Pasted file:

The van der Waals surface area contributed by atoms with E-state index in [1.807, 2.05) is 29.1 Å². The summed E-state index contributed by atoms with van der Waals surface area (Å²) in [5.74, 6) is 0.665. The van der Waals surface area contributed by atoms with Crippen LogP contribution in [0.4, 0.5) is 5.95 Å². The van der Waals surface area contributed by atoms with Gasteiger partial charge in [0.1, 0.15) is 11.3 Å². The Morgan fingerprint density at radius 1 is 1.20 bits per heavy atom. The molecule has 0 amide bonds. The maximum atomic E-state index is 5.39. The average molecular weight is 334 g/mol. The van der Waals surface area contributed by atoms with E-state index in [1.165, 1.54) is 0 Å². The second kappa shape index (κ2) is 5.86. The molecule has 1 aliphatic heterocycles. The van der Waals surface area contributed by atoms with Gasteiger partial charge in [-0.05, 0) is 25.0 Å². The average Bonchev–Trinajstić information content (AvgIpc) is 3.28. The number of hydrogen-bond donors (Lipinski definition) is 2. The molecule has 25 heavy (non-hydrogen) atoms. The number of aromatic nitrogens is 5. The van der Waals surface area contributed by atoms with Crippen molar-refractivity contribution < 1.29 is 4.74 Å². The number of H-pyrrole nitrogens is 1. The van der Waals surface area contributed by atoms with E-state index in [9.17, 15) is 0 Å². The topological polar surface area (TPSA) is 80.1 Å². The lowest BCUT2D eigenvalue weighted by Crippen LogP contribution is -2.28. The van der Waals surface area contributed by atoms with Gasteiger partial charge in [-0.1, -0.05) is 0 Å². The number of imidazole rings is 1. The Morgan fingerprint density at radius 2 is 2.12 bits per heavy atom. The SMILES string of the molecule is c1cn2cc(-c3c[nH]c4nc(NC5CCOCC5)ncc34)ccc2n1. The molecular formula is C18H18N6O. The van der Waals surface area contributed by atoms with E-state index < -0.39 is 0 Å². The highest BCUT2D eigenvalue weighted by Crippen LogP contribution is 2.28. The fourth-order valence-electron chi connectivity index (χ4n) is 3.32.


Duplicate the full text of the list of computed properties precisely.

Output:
The van der Waals surface area contributed by atoms with E-state index in [1.807, 2.05) is 29.1 Å². The summed E-state index contributed by atoms with van der Waals surface area (Å²) in [5.74, 6) is 0.665. The van der Waals surface area contributed by atoms with Crippen LogP contribution in [0.4, 0.5) is 5.95 Å². The van der Waals surface area contributed by atoms with Gasteiger partial charge in [0.1, 0.15) is 11.3 Å². The Morgan fingerprint density at radius 1 is 1.20 bits per heavy atom. The molecule has 0 amide bonds. The maximum atomic E-state index is 5.39. The average molecular weight is 334 g/mol. The van der Waals surface area contributed by atoms with E-state index in [1.165, 1.54) is 0 Å². The second kappa shape index (κ2) is 5.86. The molecule has 1 aliphatic heterocycles. The van der Waals surface area contributed by atoms with Gasteiger partial charge in [-0.05, 0) is 25.0 Å². The average Bonchev–Trinajstić information content (AvgIpc) is 3.28. The number of hydrogen-bond donors (Lipinski definition) is 2. The molecule has 25 heavy (non-hydrogen) atoms. The number of aromatic nitrogens is 5. The van der Waals surface area contributed by atoms with Crippen molar-refractivity contribution < 1.29 is 4.74 Å². The number of H-pyrrole nitrogens is 1. The van der Waals surface area contributed by atoms with E-state index in [9.17, 15) is 0 Å². The topological polar surface area (TPSA) is 80.1 Å². The lowest BCUT2D eigenvalue weighted by Crippen LogP contribution is -2.28. The van der Waals surface area contributed by atoms with Gasteiger partial charge in [-0.1, -0.05) is 0 Å². The number of imidazole rings is 1. The Morgan fingerprint density at radius 2 is 2.12 bits per heavy atom. The SMILES string of the molecule is c1cn2cc(-c3c[nH]c4nc(NC5CCOCC5)ncc34)ccc2n1. The molecular formula is C18H18N6O. The van der Waals surface area contributed by atoms with E-state index < -0.39 is 0 Å². The highest BCUT2D eigenvalue weighted by Crippen LogP contribution is 2.28. The fourth-order valence-electron chi connectivity index (χ4n) is 3.32.